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Consensus, Dissensus, and Enforcement: Legal Protection of Working Women from the Time of the Triangle Shirtwaist Factory Fire to Today

Marcia L. McCormick, St. Louis University School of Law

Abstract

The Triangle Shirtwaist Factory tragedy mobilized the labor movement and progressive reformers, and provided part of the political will to enact significant protective health and safety legislation for workers. And while the Triangle Shirtwaist Factory fire has been The Triangle Shirtwaist Factory tragedy mobilized the labor movement and progressive reformers, and provided part of the political will to enact significant protective health and safety legislation for workers. And while the Triangle Shirtwaist Factory fire has been cited in legal literature as an important event in the movement for workplace safety standards, however, the gendered nature of the tragedy and its place in the development of laws protecting women as women, rather than as beneficiaries of laws protecting all workers, has not been as fully explored. This contribution seeks to do that.

Part I of this article will situate the fire and the subsequent reforms in the social movements of the time, at the intersection of the labor movement and other progressive causes championed by women. It will also describe why the success of early protective labor legislation depended, in part, on gender. Part II will describe the shift in law from protecting women workers as workers to protecting women workers as women, describing the rise of legislation banning sex discrimination in the workplace, and the tensions in that legislation caused by competing visions of sex equality. Finally, Part III will draw on lessons about enforcement of gender-protective legislation from the era of the fire to today. It will conclude that legislation can serve as a positive first step but, without broad consensus supporting it, it tends to be under-enforced or wholly unenforced and therefore not effective at achieving real or lasting social change. I end with a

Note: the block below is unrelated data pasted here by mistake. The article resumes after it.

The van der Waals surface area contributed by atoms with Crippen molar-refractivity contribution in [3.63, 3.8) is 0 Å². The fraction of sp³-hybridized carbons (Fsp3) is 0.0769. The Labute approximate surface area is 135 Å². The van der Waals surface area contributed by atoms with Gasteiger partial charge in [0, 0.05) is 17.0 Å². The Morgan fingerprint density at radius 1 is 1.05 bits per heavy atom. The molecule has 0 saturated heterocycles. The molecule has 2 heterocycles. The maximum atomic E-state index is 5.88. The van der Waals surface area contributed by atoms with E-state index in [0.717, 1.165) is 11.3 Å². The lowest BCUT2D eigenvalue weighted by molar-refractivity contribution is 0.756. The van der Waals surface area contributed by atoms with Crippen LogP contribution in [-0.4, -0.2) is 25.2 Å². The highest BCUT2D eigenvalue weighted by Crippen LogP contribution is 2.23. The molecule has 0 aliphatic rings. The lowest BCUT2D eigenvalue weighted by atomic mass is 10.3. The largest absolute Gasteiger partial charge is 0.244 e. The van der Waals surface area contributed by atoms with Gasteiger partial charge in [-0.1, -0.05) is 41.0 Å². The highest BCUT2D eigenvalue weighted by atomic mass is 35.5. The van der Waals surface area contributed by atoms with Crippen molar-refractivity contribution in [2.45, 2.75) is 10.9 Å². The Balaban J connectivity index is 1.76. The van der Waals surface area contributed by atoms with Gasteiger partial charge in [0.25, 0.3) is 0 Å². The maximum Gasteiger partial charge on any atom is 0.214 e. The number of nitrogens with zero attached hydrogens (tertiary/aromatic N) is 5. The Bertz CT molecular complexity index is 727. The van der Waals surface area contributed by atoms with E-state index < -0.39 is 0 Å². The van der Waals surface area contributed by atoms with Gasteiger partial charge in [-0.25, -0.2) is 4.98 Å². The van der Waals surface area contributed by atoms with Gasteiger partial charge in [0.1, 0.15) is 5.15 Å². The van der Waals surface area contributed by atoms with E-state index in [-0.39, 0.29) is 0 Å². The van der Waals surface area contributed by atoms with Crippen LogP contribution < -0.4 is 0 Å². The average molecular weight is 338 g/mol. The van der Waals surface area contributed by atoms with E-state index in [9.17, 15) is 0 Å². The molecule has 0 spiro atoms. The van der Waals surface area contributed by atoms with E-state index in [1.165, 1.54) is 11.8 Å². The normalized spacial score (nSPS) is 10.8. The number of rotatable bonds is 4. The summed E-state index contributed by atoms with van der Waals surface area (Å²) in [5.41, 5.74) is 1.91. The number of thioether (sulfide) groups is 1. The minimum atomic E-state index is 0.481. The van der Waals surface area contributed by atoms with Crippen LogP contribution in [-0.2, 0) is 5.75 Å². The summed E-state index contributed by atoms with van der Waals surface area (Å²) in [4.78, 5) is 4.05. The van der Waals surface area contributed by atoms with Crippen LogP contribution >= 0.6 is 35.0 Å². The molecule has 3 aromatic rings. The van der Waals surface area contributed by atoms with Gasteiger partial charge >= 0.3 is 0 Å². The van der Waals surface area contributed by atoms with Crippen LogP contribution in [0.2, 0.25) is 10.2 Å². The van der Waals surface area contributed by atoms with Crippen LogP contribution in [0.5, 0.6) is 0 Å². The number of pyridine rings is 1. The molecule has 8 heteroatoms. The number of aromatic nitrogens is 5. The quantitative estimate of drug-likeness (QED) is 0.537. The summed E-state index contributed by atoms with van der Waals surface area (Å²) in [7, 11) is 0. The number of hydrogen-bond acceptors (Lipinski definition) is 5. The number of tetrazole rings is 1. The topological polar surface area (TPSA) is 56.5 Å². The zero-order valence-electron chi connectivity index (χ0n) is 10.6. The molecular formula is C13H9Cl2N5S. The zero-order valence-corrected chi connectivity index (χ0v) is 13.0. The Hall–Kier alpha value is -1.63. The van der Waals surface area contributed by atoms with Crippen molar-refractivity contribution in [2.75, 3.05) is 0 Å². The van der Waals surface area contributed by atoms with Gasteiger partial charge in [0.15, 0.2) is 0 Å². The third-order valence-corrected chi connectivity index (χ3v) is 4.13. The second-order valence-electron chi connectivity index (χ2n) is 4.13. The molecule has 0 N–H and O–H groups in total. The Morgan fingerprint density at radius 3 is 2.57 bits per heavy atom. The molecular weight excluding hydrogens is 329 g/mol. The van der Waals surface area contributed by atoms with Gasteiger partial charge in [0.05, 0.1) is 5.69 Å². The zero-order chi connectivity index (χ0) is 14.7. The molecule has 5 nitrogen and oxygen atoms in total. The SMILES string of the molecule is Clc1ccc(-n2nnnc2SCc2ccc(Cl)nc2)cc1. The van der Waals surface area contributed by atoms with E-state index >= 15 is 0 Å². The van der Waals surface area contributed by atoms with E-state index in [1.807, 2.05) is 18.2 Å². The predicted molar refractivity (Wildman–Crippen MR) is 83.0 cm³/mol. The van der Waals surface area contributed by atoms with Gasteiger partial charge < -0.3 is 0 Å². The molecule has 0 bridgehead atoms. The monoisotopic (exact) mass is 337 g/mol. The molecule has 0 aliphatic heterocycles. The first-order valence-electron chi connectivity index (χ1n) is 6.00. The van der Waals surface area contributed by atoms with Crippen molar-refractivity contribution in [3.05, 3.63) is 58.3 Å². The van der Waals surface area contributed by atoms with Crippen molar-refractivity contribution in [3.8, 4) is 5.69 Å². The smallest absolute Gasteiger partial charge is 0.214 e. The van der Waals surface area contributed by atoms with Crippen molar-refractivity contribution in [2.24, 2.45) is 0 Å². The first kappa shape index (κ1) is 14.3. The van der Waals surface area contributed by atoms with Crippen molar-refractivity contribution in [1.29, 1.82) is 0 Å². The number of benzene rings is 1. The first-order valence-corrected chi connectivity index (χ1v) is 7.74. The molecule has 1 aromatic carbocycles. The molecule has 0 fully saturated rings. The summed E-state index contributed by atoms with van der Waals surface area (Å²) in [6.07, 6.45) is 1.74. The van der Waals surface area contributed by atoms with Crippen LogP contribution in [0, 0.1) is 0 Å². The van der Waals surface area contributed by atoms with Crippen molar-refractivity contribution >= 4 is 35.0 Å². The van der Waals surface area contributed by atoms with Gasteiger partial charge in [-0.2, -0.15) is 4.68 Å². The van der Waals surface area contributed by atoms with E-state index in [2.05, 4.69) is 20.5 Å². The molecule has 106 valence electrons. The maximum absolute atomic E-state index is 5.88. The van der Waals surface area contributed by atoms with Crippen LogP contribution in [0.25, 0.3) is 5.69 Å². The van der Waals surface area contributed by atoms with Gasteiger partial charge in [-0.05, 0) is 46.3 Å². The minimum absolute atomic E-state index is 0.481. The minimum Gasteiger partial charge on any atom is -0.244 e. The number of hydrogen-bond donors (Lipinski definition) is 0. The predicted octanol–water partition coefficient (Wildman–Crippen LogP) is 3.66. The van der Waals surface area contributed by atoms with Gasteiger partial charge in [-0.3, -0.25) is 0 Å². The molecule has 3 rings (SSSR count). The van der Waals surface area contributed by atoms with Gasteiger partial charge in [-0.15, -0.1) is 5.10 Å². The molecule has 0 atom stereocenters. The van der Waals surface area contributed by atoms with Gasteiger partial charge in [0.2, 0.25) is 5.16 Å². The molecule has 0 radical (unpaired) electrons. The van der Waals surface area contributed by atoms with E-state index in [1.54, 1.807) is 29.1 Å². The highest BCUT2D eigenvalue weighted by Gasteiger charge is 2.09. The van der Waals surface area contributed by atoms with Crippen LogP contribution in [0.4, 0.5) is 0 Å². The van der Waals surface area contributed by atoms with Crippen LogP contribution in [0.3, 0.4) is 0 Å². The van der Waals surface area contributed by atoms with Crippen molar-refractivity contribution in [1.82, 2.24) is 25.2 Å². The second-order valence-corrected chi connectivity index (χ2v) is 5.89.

brief application of these lessons to the Domestic Workers Bill of Rights, New York's recent extension of protections to home care workers, the overwhelming majority of whom are women and many of whom are immigrants, just like the labor force at the Triangle Shirtwaist Factory in 1911.

Suggested Citation

Marcia L. McCormick. "Consensus, Dissensus, and Enforcement: Legal Protection of Working Women from the Time of the Triangle Shirtwaist Factory Fire to Today" New York University Journal of Legislation and Public Policy 14.4 (2011): 645-695.
Available at: http://works.bepress.com/marcia_mccormick/10